Lunar New Year, More Than Just a Holiday
NEW YORK—The majority of Westerners would probably say that the Lunar New Year is the Eastern equivalent of the first day of the year. But legend has it that on this day, a battle between good and evil transpired, a tale that carries traditions and culture to this day.
According to legend, over 17 centuries ago, during the Yin-Shang Dynasty, an evil monster lived in the depths of the Yellow River. Every New Year’s Eve, at midnight, the monster would come out onto the land and wreak havoc in the village by eating the people and their livestock.
But one day an old beggar showed up in the village and decided to get rid of the monster. After all the villagers fled to the mountain, he put up a red poster on the door, lit some candles, and when the monster approached his dwelling he set off firecrackers, scarring the monster abruptly.
The monster fled. When the villagers returned and found their homes untouched, they rejoiced and marked the day as a time for a new beginning.
From that day forth they celebrated the Lunar New Year by dressing in their best clothes, hanging up red posters over their doors, and setting off firecrackers. They believed that gods also use firecrackers to get rid of evil in the heavens.
It’s legends like this that remain the cornerstone of cultural reference for Asian families who raise their children in America. For Jianfen Zhou, and her husband Jianda Yuan, raising two girls in their culturally diverse neighborhood of Forest Hills has been rewarding and challenging.
“In her class, there’s not many Chinese kids, so that’s how she struggles,” Zhou said about her 11-year-old daughter, Sherry. To keep her Chinese traditions alive, Zhou and Yuan encourage their daughter to learn how to play traditional Chinese music instruments like the Pipa, a four-stringed Chinese lute.
“We let her speak Chinese at home, so she doesn’t forget her heritage,” Zhou said. This is just one of the ways they can pass on traditions to Sherry and soon to her 1-year-old sister Lotus.
Every New Year’s Eve, when Sherry would be coming home from school, her father would take her to the store and they would browse through the books. Yuan feel fortunate that he is still able to keep close communication with his almost-teenage daughter, something he said is lacking in modern society.
“Sherry just showed me two golden awards from her past two semesters,” he said, “I recognized it, appreciate it.” For him, celebrating the Lunar New Year, means calling his parents back in China, sharing a bowl of dumplings over dinner, and strengthening familial relationships.
They want to pass on traditional Chinese values to their daughters, like the five cardinal virtues of benevolence, righteousness, propriety, wisdom, and faithfulness.
“These are universal values,” Yuan said.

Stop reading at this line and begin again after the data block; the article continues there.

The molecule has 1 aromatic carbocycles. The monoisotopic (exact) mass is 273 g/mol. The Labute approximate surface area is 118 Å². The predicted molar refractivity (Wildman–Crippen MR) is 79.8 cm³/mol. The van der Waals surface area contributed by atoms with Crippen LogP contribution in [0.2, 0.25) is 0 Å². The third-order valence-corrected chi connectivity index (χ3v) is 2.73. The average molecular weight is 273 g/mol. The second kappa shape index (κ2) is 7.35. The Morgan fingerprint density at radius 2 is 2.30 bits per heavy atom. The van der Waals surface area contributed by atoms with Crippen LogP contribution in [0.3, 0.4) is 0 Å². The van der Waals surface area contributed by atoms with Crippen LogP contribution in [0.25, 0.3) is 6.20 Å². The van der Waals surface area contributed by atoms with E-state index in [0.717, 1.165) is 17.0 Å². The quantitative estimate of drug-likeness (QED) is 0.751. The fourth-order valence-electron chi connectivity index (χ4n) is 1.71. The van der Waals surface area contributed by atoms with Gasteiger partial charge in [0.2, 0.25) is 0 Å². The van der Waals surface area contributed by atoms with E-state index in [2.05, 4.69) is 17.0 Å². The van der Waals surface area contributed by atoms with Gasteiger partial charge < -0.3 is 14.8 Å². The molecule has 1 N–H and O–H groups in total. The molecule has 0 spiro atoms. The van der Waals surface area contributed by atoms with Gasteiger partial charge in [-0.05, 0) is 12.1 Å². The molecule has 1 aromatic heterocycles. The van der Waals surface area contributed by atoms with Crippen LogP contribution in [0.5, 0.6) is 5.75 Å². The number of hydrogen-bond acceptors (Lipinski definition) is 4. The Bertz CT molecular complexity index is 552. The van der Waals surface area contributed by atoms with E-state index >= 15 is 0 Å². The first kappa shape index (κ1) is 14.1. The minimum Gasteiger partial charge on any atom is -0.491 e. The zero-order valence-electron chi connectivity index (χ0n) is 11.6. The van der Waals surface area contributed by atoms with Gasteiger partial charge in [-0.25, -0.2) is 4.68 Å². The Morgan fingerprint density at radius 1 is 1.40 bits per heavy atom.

Pushing for Recognition of Lunar New Year in Schools
When Pauline Chu realized that the Chinese New Year was not recognized as a public holiday and that children had to go to school, and were penalized for being absent, she set herself a goal of making the Lunar New Year a citywide celebration.
Chu, who was born in China, came to New York in 1980. She had degrees in teaching and in 1986 was elected to be a community school board member to represent 23 elementary schools and 6 junior high schools in Bayside and Flushing. That year she also founded the Chinese American Parents Association where she still holds the title of president.
“Back in 1986 I raised a question, why do the Jewish get a holiday?” Chu said. She wanted public schools, especially those in Flushing and Chinatown with large populations of Asian students to observe the Lunar New Year as a legal holiday.
According to statistics from the New York City Department of Education (DOE), approximately 14 percent of students in the city’s public school system are Asian-American.
Chu told the Chinese parents in the community to keep their children at home for the Lunar New Year, regardless if their teachers will mark them as absent.
“I remember at one junior high in 1989 half the class had no students,” she said.
“I’m just trying to promote our culture,” she said. She got a lot of encouragement from local leaders, and she started writing letters to lawmakers.
Chu still holds the letter that she wrote to Dr. Joseph A. Fernandez, who was the schools chancellor in 1991, asking for the Lunar New Year to become a legal school holiday.
Officials Move to Make Lunar Year a School Holiday
In 2012, New York City Council members introduced a bill that would mandate all public schools to observe Asian Lunar New Year as a legal holiday.
Last Friday, many of the supporters and council members, including Speaker Melissa Mark-Viverito, stepped out at the Queens Library in Flushing to push for the bill.
Council member Peter Koo, a Hong Kong native, said in a statement that the occasion is as important as other cultural and religious holidays.
“For too long, parents have had to decide whether to allow their children to take part in Lunar New Year festivities. They should not have to make that choice anymore,” he said.
Schools like P.S. 130, located in lower Manhattan’s Chinatown, for example, had an average absence rate of 80 percent on Lunar New Year.
Another school in Chinatown, P.S. 124, had an absentee rate of 50 percent.
State politicians have tried to pass a similar bill at the state level for years. This year, Assemblyman Ron Kim and Sen. Daniel Squadron co-sponsored a bill that would mandate New York City schools with high probability of absentees on Lunar New Year to consider a school closure.
Kim said that making the Lunar New Year a legal holiday holds much more value than not having to go to school.
“It’s about institutionally telling the world we accept Asian-Americans as part of American culture,” Kim said.